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Thread: Antonio Vivaldi

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    Senior Member Ciel_Rouge's Avatar
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    Default Darker side of Vivaldi

    I suppose the overplayed and over-sweetened renditions of the Four Seasons are to blame for the general view of Vivaldi as being cheerful etc.

    Let me change your views a little bit:

    http://www.youtube.com/watch?v=SVh78k2ZzYk

    I suppose this late piece is neither cheerful nor does it sound like the Four Seasons, does it?

    I also notice his late works are becoming darker and more dynamic. Also, I think the key to discovering Vivaldi as much underrated are good performances. Most of them will give you this cheerful, oversweetened feel. However, consider Giuseppe Carmignola:

    http://www.youtube.com/watch?v=6IMT1j-rE2E

    Apart from Carmignola giving you the proper violin, I hugely admire Trevor Pinnock for his harpsichord as well as conducting (yes, he does this rare combination). Perhaps you would like to take a listen on his rendition of "La Notte" - again one of the darker pieces:

    http://www.youtube.com/watch?v=A29r8oZ6qC4

    Since I made the discoveries mentioned above, I noticed that Vivaldi is unique in a way. He turned out to be a very keen observer of sound - not only music, but also the everyday sounds - flies flying by bottlenecks etc. as well as birds, frogs and other things. I have the impression that his music is the power of nature rising at his command - which has nothing to do with the oversweetened look forced on his reception by the mass culture...

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    Thanks for this, will check it out. Classical music is timeless, you can forever discover and explore.

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    Default Viivaldi - Four Seasons

    What exactly is that ? That's our Cmas program this year . What is Baroque music for Cmas ?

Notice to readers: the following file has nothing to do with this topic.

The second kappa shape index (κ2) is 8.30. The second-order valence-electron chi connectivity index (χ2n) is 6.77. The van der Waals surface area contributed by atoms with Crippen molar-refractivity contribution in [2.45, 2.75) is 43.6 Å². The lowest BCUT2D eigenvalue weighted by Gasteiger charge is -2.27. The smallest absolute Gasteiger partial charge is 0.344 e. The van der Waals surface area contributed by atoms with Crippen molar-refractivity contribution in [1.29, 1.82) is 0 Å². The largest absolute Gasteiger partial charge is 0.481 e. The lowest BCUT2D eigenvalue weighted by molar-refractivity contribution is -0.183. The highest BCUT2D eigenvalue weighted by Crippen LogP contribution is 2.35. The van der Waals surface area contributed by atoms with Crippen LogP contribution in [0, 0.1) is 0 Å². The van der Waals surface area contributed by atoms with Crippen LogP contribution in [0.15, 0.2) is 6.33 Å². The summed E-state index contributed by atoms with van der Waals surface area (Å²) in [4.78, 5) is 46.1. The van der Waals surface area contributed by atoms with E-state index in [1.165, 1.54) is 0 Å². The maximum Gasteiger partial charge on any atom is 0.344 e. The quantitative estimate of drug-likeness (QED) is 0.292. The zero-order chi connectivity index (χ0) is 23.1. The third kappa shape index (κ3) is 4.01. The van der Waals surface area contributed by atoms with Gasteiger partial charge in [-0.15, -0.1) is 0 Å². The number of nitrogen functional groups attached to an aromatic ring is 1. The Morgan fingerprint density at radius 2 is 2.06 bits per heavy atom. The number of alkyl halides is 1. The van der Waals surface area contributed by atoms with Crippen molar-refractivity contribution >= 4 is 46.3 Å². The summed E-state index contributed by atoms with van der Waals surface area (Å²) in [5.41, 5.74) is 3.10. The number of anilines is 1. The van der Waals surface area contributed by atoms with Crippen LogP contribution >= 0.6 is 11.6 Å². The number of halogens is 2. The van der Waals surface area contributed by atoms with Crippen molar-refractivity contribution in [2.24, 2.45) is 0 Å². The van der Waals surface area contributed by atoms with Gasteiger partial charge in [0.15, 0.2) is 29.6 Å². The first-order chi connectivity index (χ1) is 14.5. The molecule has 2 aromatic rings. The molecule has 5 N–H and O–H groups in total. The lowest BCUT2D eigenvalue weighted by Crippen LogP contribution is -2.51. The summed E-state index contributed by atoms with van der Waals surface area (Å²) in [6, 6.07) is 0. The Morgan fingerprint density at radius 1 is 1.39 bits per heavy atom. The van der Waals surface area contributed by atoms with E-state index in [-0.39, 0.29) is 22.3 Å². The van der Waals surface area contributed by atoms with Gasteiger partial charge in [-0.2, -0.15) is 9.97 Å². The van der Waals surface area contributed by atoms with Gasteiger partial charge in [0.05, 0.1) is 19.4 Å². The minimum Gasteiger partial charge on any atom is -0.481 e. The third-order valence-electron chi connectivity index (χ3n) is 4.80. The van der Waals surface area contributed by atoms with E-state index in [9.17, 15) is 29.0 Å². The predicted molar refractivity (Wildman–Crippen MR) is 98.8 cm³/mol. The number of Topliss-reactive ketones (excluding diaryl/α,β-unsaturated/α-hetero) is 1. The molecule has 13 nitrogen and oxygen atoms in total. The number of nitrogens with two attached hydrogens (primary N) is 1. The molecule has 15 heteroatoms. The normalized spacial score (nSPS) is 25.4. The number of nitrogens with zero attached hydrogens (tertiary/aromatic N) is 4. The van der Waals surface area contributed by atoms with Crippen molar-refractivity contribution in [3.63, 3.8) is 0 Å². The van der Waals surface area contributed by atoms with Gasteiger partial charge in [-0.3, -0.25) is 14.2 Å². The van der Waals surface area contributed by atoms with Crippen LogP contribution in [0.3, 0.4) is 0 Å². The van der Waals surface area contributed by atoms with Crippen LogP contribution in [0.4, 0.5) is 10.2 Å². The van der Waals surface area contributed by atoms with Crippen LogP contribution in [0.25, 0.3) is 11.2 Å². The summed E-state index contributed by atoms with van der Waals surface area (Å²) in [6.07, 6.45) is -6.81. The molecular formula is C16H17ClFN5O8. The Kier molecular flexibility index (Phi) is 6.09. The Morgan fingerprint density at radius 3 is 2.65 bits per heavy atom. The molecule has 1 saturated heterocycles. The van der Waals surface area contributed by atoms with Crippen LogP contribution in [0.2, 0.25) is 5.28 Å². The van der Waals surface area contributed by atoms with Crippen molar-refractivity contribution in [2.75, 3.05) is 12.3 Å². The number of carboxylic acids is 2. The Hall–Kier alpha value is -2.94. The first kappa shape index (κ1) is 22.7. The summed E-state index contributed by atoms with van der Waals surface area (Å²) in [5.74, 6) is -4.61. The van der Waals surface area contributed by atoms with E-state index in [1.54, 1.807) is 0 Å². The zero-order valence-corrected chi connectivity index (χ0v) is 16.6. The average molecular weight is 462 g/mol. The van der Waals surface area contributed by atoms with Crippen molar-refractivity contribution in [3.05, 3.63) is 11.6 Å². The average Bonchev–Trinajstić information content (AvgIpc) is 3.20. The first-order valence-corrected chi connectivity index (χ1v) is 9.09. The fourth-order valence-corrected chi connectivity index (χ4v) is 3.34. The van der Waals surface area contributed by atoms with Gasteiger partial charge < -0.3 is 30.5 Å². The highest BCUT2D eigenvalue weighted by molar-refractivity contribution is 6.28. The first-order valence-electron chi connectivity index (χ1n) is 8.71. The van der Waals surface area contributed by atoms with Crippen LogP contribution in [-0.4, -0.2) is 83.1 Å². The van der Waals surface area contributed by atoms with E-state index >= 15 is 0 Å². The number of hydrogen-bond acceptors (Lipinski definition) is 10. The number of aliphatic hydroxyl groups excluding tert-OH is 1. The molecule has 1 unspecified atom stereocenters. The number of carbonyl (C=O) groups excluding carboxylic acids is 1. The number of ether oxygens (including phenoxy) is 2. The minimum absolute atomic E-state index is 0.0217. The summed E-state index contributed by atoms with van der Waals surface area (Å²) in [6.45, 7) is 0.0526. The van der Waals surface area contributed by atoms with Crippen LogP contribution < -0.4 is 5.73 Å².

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    Senior Member marval's Avatar
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    Hi Christi,

    This is a little bit about Vivaldi's Four Seasons.

    This is an excerpt of Spring, if you want to hear any classical music you can always go to you tube.


    http://www.youtube.com/watch?v=iSw7CcAXPWk

    If you have any more questions please ask, there are many people here who can help.


    Margaret

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    Has anyone here been to one of his programs ?

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    Vivaldi, himself? Hardly ... he died in 1741

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    Quote Originally Posted by Krummhorn View Post
    Vivaldi, himself?* Hardly ... he died in 1741
    You know what I meant .

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    Senior Member PostMinimalist's Avatar
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    Hi Christi.
    That's quite good news about your Christmas program. I trust you will take the trouble to go and hear these pieces of wonderful music.
    I case you don't know 'The Four Seasons' in this instance is a set of four concertos for solo violin and string orchestra. That means that a soloist will stand infront of a small orchestra consisting of Violins, violas (like violiins but a bit bigger) celli (the plural of cello) and double basses, and play a difficult piece of music. The orchestra will play sometimes simple accompaniment and other times will play some thing that souds like the music that the soloist plays.
    Each concerto is made up of three seperate 'movements' and last about 12-15 minutes
    so it will take about an hour to play the whole 'cycle'. They were written over 300 years ago by a very famous Italian composer Called Antonio Vivaldi. He was a preist who taught music at an all girls school in Venice. He had masses of flowing red hair which earned him the nick-name 'The Red Preist". He wrote hundreds of concertos for various instruments, usually for girls under his supervision at the school. He found a very useful formula for his concertos consisting of 3 movements (fast-slow-fast) and was sometimes accused of not writing 400 different concertos but of writing 1 concerto 400 times.
    Whatever you make of them, they are a delight to listen to and stil as lively as they were 300 years ago!
    Happy listening Christi
    FC